The adoption of digital technology had been accelerated by several years because of the pandemic. For example, Global internet and active social media users had increased by 7,3% and 13,2%, respectively in 20201. This accelerates the shift in customer preference that had been moving to digital even before the pandemic. Banks are also impacted by this shift, as many existing traditional banks are trying to improve their digital services to comply with the changing consumer preference. On the other hand, pure digital banks with heavy technological value propositions and few physical branches are primed to utilize this change to further their businesses.
As the digital banking market continues to expand, its importance and impact in the overall banking landscape, as well as the global economy would continue to increase. This article aims to explore the concept of digital banking, what drives its growth and what are its main advantages compared to its traditional counterpart. Also, there are 2 specific subset of Digital Banks which are focused here, both which have a substantial digital market. The first one is Islamic Digital Banks, which are essential as a subset that serve the second largest religion in the world with a young median age. The second one is Digital Banks in Indonesia, which have a huge digital market and a growing digital economy.
Digital banks have been blossoming all over the world, with more than 200 new digital banks established globally since 20102. China’s WeBank is the largest digital bank in the world by user base, with 270 million users3. The global digital banking market is estimated to be US$12,1 billion in 2020, and is projected to reach US$30,1 by 20264. As mentioned before, the pandemic has had an important impact on digital banking, as social lockdowns and health concerns make digital banking services no longer optional5.
The Indonesian Financial Services Authority (OJK) defines a digital bank as a bank which provides and runs its business primarily through electronic channels without a physical office outside its head office, or using limited physical offices6. This definition bases a digital bank on its channels and its offices. This means that a digital bank is not merely a bank with online features, but ones which have an entirely digital experience.
According to Forbes, digital banking is a banking service which combines online banking and mobile banking service, which is a broader definition7. DS Innovate describes digital banking as an end to end fully digital bank product and services, which is a higher technological level than mobile and internet banking8. According to BCG, some of the key unifying traits of digital banks are a branchless design,superior customer experience, and use of technology2.
Compared to traditional banks, a digital bank has many advantages, including the following:
- Less increase in costs as it grows, because it does not need to maintain many, or even any physical branches3.
- A strong data integration would allow a better risk model, more operational efficiency,and better customer targeting.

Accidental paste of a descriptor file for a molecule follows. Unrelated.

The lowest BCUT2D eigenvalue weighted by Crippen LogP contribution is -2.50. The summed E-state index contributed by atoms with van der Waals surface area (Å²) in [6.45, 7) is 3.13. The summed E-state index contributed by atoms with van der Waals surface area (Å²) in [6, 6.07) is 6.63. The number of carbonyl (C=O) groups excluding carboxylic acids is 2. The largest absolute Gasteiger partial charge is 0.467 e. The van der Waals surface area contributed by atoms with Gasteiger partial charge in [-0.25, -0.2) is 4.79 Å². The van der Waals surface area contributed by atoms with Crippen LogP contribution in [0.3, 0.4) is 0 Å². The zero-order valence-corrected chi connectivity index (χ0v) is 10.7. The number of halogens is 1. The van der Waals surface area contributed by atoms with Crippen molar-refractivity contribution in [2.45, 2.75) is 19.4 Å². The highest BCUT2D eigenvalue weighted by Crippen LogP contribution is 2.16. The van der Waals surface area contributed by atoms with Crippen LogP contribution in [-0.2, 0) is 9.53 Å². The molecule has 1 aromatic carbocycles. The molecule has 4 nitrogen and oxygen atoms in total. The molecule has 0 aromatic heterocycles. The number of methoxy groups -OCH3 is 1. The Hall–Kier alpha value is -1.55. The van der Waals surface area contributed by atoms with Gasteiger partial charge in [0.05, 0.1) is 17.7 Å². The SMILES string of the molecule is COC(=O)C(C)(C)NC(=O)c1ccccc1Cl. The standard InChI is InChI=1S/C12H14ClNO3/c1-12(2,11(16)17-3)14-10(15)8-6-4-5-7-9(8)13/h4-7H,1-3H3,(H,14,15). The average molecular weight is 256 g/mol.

- Efficiency and the use of customer data would allow digital banks to serve more customers than traditional banks.
- A better user experience through digital features and a user-friendly interface
- A potentially lesser margin due to efficiency
The accessibility of digital banks are a significant factor of its rise2. Digital banks can give affordable services to underbanked segments, which is a major benefit in several regions such as Southeast Asia. These banks can give better access to many banking services such as accounts, payment channels, and credit cards. The use of technologies would also help banks overcome information asymmetry needed to screen customers, such as using big data, AI/ML (Artificial Intelligence/Machine Learning), and blockchain9.
Digital bank customers would have a more user friendly interface and a higher level of service. This results in a better experience, with features such as lack of hard copy documentations, adaptive credit limits, and instant chatbot feedback. The technology used in digital banks can give more personalization to products, such as smart saving solutions. Digital banks generally also have more innovating capacity, as they are not weighed down by legacy technologies and generally have a more efficient operational design and a smaller firm size.
Even though there are numerous advantages in digital banking, it still has inherent risks, especially in consumer protection2. For example, as a tech-heavy industry, cyber attacks and data protection is a significant concern regarding customers, and this can lead to larger systemic risks. Furthermore, as digital bank founders may lack a banking background, they may lack understanding of the existing market risks.
Moreover, the sustainability of the sector is rightfully questioned, as according to BCG, only 7 out of 150 digital banks in developed markets generate profit2. Many players base their success on metrics which may not translate to financial sustainability, such as valuations and app download. In order to be sustainable, digital banks need to combine fee-based and margin/interest-based revenue streams with lower cost structure, utilizing an app-centric, branchless approach and a lack of legacy IT infrastructure.
As previously mentioned, one important aspect that pushes the transition to digital banking is the shifting customer preferences which is accelerated by the pandemic. Survey from PwC10 shows that the most important factor for a client to switch banks is poor mobile platform, which shows that digital experience is the primary driver for customers, ahead of traditional factors such as prices or customer service. The pandemic also forces people who use cash payment methods to adopt digital payment, and this adoption seems to be permanent, as according to a survey from Visa, 68% SMEs would permanently change their payment method post pandemic11.
Furthermore, the aforementioned PWC survey shows that 32% of banking customers want to avoid going to branches, up from 26% in 2021, while branch dependent customers dropped from 42% to 35%. But this survey also shows that physical branches still have importance, as more than a third of respondents stated that they would not use a bank without a nearby branch, and two-thirds think that physical branches are a meaningful channel of interaction.